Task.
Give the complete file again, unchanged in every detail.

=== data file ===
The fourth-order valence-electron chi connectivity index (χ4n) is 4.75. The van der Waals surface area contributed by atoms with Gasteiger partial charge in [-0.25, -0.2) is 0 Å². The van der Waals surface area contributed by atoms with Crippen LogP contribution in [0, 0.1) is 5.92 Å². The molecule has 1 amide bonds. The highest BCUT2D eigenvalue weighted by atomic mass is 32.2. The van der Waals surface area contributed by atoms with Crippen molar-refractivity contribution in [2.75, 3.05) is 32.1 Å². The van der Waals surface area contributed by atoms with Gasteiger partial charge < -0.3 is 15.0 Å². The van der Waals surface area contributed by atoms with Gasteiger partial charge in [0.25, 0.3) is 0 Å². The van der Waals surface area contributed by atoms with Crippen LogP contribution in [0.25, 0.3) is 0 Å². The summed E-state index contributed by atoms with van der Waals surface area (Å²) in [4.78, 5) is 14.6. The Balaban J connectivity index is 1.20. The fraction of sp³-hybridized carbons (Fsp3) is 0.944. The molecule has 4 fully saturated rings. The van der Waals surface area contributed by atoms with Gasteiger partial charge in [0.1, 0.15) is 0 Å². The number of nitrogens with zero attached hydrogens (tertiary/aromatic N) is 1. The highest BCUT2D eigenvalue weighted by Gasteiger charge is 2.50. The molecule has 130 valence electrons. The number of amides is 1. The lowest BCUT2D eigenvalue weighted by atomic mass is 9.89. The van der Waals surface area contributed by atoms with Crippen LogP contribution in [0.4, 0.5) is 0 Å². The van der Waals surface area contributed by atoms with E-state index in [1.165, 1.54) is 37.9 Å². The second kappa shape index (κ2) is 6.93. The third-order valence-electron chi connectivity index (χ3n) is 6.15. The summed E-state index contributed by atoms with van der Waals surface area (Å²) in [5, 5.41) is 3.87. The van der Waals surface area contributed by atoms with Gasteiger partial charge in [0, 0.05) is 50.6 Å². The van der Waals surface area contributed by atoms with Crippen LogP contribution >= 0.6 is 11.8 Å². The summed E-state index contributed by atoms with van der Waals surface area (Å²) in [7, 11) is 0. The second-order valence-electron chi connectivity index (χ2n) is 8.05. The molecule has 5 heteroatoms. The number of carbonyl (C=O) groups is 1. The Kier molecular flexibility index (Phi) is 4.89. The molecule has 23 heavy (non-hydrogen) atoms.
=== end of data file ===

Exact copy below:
The fourth-order valence-electron chi connectivity index (χ4n) is 4.75. The van der Waals surface area contributed by atoms with Gasteiger partial charge in [-0.25, -0.2) is 0 Å². The van der Waals surface area contributed by atoms with Crippen LogP contribution in [0, 0.1) is 5.92 Å². The molecule has 1 amide bonds. The highest BCUT2D eigenvalue weighted by atomic mass is 32.2. The van der Waals surface area contributed by atoms with Crippen molar-refractivity contribution in [2.75, 3.05) is 32.1 Å². The van der Waals surface area contributed by atoms with Gasteiger partial charge < -0.3 is 15.0 Å². The van der Waals surface area contributed by atoms with Gasteiger partial charge in [0.25, 0.3) is 0 Å². The van der Waals surface area contributed by atoms with Crippen LogP contribution in [0.25, 0.3) is 0 Å². The summed E-state index contributed by atoms with van der Waals surface area (Å²) in [4.78, 5) is 14.6. The Balaban J connectivity index is 1.20. The fraction of sp³-hybridized carbons (Fsp3) is 0.944. The molecule has 4 fully saturated rings. The van der Waals surface area contributed by atoms with Gasteiger partial charge in [0.1, 0.15) is 0 Å². The number of nitrogens with zero attached hydrogens (tertiary/aromatic N) is 1. The highest BCUT2D eigenvalue weighted by Gasteiger charge is 2.50. The molecule has 130 valence electrons. The number of amides is 1. The lowest BCUT2D eigenvalue weighted by atomic mass is 9.89. The van der Waals surface area contributed by atoms with Crippen LogP contribution in [0.4, 0.5) is 0 Å². The van der Waals surface area contributed by atoms with E-state index in [1.165, 1.54) is 37.9 Å². The second kappa shape index (κ2) is 6.93. The third-order valence-electron chi connectivity index (χ3n) is 6.15. The summed E-state index contributed by atoms with van der Waals surface area (Å²) in [5, 5.41) is 3.87. The van der Waals surface area contributed by atoms with Gasteiger partial charge in [0, 0.05) is 50.6 Å². The van der Waals surface area contributed by atoms with Crippen LogP contribution >= 0.6 is 11.8 Å². The summed E-state index contributed by atoms with van der Waals surface area (Å²) in [7, 11) is 0. The second-order valence-electron chi connectivity index (χ2n) is 8.05. The molecule has 5 heteroatoms. The number of carbonyl (C=O) groups is 1. The Kier molecular flexibility index (Phi) is 4.89. The molecule has 23 heavy (non-hydrogen) atoms.